When you consider that Hillary is winning the popular vote and, if current trends hold, should eventually end up winning 1 to 2 points, were the polls really that far off? Were they within the margin of error? Maybe. That margin of error, however, translates to a drastically different electoral landscape. History, thus, is created in the margins.
How did everyone get it so wrong? All the polls, experts, newspapers, insiders and academics thought Hillary Clinton was going to win comfortably. The unthinkable happened instead. Donald J. Trump will be the 45th President of the United States of America.
What went wrong? Were there really “shy” Trump voters? All the predictions based on demographics were badly judged. Clinton underperformed on all the main markers that were supposed to hand her victory, Latino voters and women, in particular.
Much will be debated, discussed, dissected and analyzed in the coming days and weeks about how this stunning outcome took place. A lot of soul searching for the Democrats certainly as the Republicans swept both the Senate and House. Questions will need to be addressed. Did the Liberal Left ignored working class white Americans? Do intellectual traditional media matter? Is Trump’s victory a referendum on the professional political class? Where does America go from here?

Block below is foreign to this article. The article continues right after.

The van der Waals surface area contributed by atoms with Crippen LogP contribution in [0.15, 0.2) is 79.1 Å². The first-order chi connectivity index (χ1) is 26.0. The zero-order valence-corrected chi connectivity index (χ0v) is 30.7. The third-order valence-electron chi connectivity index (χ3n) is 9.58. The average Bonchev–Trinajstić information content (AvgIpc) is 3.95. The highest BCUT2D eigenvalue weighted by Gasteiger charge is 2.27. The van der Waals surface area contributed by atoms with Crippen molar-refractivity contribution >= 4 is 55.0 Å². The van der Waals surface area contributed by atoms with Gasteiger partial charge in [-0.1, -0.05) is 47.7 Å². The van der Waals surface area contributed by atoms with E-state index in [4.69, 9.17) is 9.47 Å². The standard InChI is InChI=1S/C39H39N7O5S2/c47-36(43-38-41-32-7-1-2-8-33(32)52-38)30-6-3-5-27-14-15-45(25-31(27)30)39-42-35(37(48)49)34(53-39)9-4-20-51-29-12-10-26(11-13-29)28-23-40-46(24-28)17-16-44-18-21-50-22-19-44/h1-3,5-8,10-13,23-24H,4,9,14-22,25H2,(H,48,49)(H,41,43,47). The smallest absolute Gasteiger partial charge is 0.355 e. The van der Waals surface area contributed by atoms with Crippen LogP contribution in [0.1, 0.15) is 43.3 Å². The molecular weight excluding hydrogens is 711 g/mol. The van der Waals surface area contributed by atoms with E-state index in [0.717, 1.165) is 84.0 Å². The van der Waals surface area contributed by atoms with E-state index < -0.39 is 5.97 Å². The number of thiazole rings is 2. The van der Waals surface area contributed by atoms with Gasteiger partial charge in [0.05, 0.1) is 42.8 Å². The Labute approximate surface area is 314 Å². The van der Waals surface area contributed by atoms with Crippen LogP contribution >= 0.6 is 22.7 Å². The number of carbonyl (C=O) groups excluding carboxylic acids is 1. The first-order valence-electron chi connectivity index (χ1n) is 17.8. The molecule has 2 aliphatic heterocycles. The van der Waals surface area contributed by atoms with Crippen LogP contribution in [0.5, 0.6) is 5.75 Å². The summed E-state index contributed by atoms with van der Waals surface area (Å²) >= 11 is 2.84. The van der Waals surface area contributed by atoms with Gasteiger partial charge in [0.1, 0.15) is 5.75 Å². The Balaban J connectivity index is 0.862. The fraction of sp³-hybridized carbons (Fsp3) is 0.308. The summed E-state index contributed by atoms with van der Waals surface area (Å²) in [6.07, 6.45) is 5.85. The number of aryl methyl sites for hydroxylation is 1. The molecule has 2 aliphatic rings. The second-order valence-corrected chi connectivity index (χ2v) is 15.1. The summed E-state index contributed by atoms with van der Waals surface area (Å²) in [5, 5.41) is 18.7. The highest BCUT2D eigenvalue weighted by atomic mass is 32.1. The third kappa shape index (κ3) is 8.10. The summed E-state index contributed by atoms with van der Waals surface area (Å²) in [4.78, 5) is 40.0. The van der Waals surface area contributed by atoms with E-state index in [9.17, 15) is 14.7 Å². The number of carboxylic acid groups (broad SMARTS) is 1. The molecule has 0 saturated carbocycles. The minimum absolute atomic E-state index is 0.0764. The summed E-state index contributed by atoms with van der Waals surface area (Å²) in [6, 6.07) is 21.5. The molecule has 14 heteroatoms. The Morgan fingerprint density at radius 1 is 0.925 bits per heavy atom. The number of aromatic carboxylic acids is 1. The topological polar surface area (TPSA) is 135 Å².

Some answers will unfold in the coming Trump term. New realities will form in the duration. A new outlook on the future needs to develop. How things turn out is anyone’s guess. What’s for certain is all this will be unchartered territory.
It’s late now and things will set in more fully in the morning. So lots more will be written soon.
At Hillary Clinton’s final campaign rally in North Carolina, Lady Gaga made an appearance in a striking costume that quickly became controversial as some people were (erroneously) calling it a Nazi uniform.
Quick to vilify, these people apparently didn’t know the true history of what she was wearing. So to educated them, Lady Gaga tweeted this:
(Pablo Martinez, The Associated Press)
On September 24, 2016, President Barack Obama–the first black president–formally opened the new Smithsonian National Museum of African American History and Culture alongside former President George W. Bush, who in 2003 signed legislation establishing the museum.
On a side note, there are five living presidents, none of whom supports Donald Trump.